Johnson, who is slated to take the reins as CEO in April, said the parental leave policy was what they were able to offer at this time.

The more generous non-store worker policy actually applies to very few Starbucks employees. Of its 170,000 U.S. workers, all but 8,000 work in its stores, according to company data.

And that handful of workers makes lots more money. While store workers at the company make around $10 or so an hour; pay at corporate headquarters ― for roles like systems analyst, human resource manager or IT manager ― can run into the six-figures, according to data on Glassdoor.

Starbucks is hardly the only retailer to give better benefits to its white-collar workers. Walmart gives women in its corporate office 12 weeks of paid maternity leave and its hourly workers get none, according to data compiled by Paid Leave U.S., a nonprofit advocacy group. Yum Brands only gives paid leave to corporate full-timers; not to workers in its fast-food restaurants, according to PLUS’s data. The group is planning on releasing its analysis later this year.

A handful of big companies have decided to buck the trend and offer all of its workers ― hourly or salaried ― equal benefits, including Ikea, Nordstrom and Levi’s. But they’re unusual.

Paid leave inequality is something that labor groups are starting to pay more attention to, said Brianna Cayo Cotter, chief of staff at Paid Leave U.S.

“The people that most need paid leave benefits are the ones being left out of these policies,” said Cotter. Her nonprofit is working alongside Working Washington, a local labor group, to push Starbucks to further improve its policy.

The rub is that a typical low-wage worker is in far greater need of paid time off than her higher-paid counterpart.

Nearly half of low-income workers who take unpaid or partially paid leave turn to government benefits to get by, according to a Pew study released Thursday afternoon. An even larger percentage take on debt.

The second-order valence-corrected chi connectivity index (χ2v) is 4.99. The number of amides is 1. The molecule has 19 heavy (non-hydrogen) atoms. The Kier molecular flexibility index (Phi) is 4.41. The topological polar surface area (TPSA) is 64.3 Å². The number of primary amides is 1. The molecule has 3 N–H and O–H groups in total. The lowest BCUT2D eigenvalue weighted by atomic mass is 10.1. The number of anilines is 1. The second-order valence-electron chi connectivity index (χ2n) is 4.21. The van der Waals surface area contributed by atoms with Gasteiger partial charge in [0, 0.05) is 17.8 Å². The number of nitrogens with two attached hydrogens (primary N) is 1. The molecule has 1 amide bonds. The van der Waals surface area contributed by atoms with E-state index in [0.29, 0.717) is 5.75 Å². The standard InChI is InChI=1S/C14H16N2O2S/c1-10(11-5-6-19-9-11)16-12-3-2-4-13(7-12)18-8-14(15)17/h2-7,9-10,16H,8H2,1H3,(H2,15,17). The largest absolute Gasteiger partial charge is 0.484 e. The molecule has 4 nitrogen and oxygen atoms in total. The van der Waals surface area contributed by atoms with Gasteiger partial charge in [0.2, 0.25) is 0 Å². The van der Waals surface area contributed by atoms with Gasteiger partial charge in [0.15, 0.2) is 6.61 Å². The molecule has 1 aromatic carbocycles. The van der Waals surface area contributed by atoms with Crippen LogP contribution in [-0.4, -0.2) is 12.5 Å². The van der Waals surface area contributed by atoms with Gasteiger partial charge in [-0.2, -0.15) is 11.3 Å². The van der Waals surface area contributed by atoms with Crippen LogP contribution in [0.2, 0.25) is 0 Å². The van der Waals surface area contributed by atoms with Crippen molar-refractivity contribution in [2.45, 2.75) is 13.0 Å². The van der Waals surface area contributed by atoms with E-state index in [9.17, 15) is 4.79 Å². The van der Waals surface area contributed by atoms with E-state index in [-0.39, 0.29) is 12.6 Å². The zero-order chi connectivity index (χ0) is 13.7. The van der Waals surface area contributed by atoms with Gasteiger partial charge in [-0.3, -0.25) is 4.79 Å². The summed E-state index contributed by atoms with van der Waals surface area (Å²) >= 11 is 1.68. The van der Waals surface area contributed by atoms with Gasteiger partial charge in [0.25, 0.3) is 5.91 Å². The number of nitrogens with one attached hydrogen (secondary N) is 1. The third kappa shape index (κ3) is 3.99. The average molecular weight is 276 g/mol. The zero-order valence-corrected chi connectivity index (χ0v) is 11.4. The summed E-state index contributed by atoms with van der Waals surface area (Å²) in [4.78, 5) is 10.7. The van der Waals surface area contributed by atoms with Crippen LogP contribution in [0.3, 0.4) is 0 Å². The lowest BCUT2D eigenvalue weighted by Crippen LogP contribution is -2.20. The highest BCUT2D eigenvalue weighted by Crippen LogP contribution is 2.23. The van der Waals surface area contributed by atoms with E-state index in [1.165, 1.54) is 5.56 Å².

One in four women are back to work less than two weeks after they give birth, that’s not enough time to even physically recover from labor.

Most Americans say workers should receive paid family and medical leave

The United States is one of only a handful of countries that doesn’t offer new mothers paid maternity leave. It’s the only advanced economy with no mandated sick time.

That means that it’s left to the private sector to dole out what is essentially a public benefit. And of course that leads to inequality. The most competitive, highest paying jobs are the ones that offer paid leave.

And Americans apparently want to leave this policy in the private sector’s hands, the Pew study found. While the majority of survey respondents said they support paid parental leave, respondents also said that companies should be the ones to offer it. Americans were split on whether the government should require employers to offer the benefit. Most Democrats said yes; while Republican respondents disagreed.

Jess Svabinek is a 37-year-old barista at a Starbucks about 40 miles outside of Seattle. She makes $11 an hour and is expecting baby this summer ― her fourth. She’ll have her baby before the benefits go into effect and she’s not sure if she is up to 20 hours a week, so she’s been tucking away her tips to save up for diapers. Her husband earns $21.50 an hour at Trader Joe’s. “We’re lucky,” Svabinek says, noting that last year they made slightly more than $50,000.

He works days; she works nights; handing off the kids, an 11-year-old and six-year-old twins, in a tag team parenting style that carries a lot of hourly workers through their days.

She was at the shareholder meeting Wednesday and had time to visit the Starbucks store at corporate headquarters. She said she watched the store workers smiling and serving their corporate employee counterparts coffees.

“This is not about Starbucks, this is about people who have more actually noticing and placing value on the people that have less,” she told HuffPost in an email. “There is not a difference between [a corporate worker’s] baby and the barista’s baby. The only difference is that she sits upstairs in a building and the barista works down below in an apron. The time for this kind of class discrimination is over.”